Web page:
on the mossy path
    that splits
    our remnant patch
    of wood
    we came across
    quite suddenly
    where we stood
    a fine big copperhead.
    in a common script
    scribbled on the ground.
    Snake: Here.
    we stepped around
    and later said
    how much we miss
    a world where
    what we have
    to fear
    appears forthright
    and clear
    as this.

     The poem lies thin and snake-like on the page and the rhymes--wood/stood, ground/ around, fear/clear, and particularly the hissing of "miss" and "this"--make what could have been a prosy statement sing.

     Crossing Water is a fine, quiet book full of good reading.

--Michael Chitwood

Chitwood's third collection of poems, The Weave Room, will be published next year by the University of Chicago Press.

The Intellectual Construction of America: Exceptionalism and Identity from 1492 to 1800

By Jack P. Greene Ph.D. '56. Chapel Hill: UNC Press, 1997. 228 pp. $16.95 paper.

     Greene, Andrew W. Mellon humanities professor at Johns Hopkins University, explores the changing definitions of America from the time of Europe's first contact with the New World through the establishment of the American republic. Challenging the historians who have argued that colonial American societies differed little from those of early modern Europe, he shows that virtually all contemporary observers emphasized a distinctiveness of the new worlds being created in America.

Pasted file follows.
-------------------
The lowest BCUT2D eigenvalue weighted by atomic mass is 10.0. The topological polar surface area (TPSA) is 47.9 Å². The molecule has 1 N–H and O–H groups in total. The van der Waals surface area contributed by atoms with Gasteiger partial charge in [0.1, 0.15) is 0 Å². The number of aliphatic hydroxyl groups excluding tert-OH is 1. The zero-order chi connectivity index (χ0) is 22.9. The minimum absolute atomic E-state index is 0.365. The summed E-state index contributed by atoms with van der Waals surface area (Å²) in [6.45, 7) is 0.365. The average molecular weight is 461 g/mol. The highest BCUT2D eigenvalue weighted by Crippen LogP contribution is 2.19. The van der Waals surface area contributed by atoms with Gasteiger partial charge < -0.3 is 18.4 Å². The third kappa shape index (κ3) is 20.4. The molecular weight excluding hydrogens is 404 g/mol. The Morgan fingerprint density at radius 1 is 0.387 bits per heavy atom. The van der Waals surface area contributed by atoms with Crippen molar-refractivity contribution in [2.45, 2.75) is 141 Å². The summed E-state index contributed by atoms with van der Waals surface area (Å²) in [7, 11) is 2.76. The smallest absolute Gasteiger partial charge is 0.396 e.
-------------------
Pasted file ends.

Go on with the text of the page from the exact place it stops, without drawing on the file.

The Search for Meaning in the Workplace

By Thomas H. Naylor, William H. Willimon, and Rolf Osterberg. Nashville: Abingdon Press, 1996. 219 pp. $12.95 paper.

     Inspired by The Search for Meaning by Duke professor emeritus Naylor and Dean of the Chapel and professor of Christian ministry Willimon, the authors, along with Osterberg, a lecturer, author, and consultant, combine a spiritual journey inward and an outward quest in pursuit of human connectedness. Finding meaning in the workplace is no easy task, they contend, if life beyond the workplace has no meaning, and vice versa.

Keeping an Open Door: Passages in a University Presidency

By Keith Brodie and Leslie Banner. Durham: Duke University Press, 1996. 200 pp., 16 photographs. $22.95 cloth.

     Duke chancellor (1982-85) and president (1985-93) Brodie and Leslie Banner recount what it was like to lead Duke during an era of change for research universities across the country: how Brodie reached some of his most controversial decisions, including the "Black Faculty Initiative"; his strategy for precluding abuse in Division I athletics at Duke; how his training as a psychiatrist shaped his leadership style and influenced how he dealt with trustees, deans, faculty, and students; and the avenues of power still open to today's university presidents.

Sons of the Fathers: Healing the Father-wound in Men Today

By Gordon Dalbey '64. Wheaton, Illinois: Tyndale House Publishers, Inc., 1996. 307 pp. $11.

     Dalbey, a pioneer in the growing Christian men's movement, maintains that, in order to learn how to relate to women in a healthy way, rediscover their masculinity in order to become "real men," take more initiatives as fathers, and commit to other community- and family-based principles, men must heal the wound left by imperfect fathers. The book offers "a deeper understanding...and a path to healing...only possible through a restored relationship with Father God."